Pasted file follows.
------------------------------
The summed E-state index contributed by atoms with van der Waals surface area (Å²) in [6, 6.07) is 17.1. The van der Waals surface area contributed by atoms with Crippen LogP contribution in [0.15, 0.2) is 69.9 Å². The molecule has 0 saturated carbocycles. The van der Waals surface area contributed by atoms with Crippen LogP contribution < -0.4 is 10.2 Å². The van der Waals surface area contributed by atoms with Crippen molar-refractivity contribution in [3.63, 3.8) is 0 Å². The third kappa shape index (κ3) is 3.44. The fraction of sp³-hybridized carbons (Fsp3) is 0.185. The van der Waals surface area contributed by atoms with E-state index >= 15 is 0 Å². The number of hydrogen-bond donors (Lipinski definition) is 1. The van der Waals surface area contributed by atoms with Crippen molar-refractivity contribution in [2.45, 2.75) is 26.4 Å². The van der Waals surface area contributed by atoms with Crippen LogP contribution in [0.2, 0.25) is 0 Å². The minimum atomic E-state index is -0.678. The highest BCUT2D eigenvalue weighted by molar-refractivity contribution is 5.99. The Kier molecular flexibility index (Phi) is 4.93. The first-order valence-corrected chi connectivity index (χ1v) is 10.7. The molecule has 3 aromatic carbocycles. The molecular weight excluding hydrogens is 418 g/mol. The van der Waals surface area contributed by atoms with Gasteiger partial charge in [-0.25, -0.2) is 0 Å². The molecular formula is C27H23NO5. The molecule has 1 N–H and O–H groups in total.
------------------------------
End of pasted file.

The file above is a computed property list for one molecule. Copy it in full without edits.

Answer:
The summed E-state index contributed by atoms with van der Waals surface area (Å²) in [6, 6.07) is 17.1. The van der Waals surface area contributed by atoms with Crippen LogP contribution in [0.15, 0.2) is 69.9 Å². The molecule has 0 saturated carbocycles. The van der Waals surface area contributed by atoms with Crippen LogP contribution < -0.4 is 10.2 Å². The van der Waals surface area contributed by atoms with Crippen molar-refractivity contribution in [3.63, 3.8) is 0 Å². The third kappa shape index (κ3) is 3.44. The fraction of sp³-hybridized carbons (Fsp3) is 0.185. The van der Waals surface area contributed by atoms with E-state index >= 15 is 0 Å². The number of hydrogen-bond donors (Lipinski definition) is 1. The van der Waals surface area contributed by atoms with Crippen molar-refractivity contribution in [2.45, 2.75) is 26.4 Å². The van der Waals surface area contributed by atoms with Crippen LogP contribution in [0.2, 0.25) is 0 Å². The minimum atomic E-state index is -0.678. The highest BCUT2D eigenvalue weighted by molar-refractivity contribution is 5.99. The Kier molecular flexibility index (Phi) is 4.93. The first-order valence-corrected chi connectivity index (χ1v) is 10.7. The molecule has 3 aromatic carbocycles. The molecular weight excluding hydrogens is 418 g/mol. The van der Waals surface area contributed by atoms with Gasteiger partial charge in [-0.25, -0.2) is 0 Å². The molecular formula is C27H23NO5. The molecule has 1 N–H and O–H groups in total.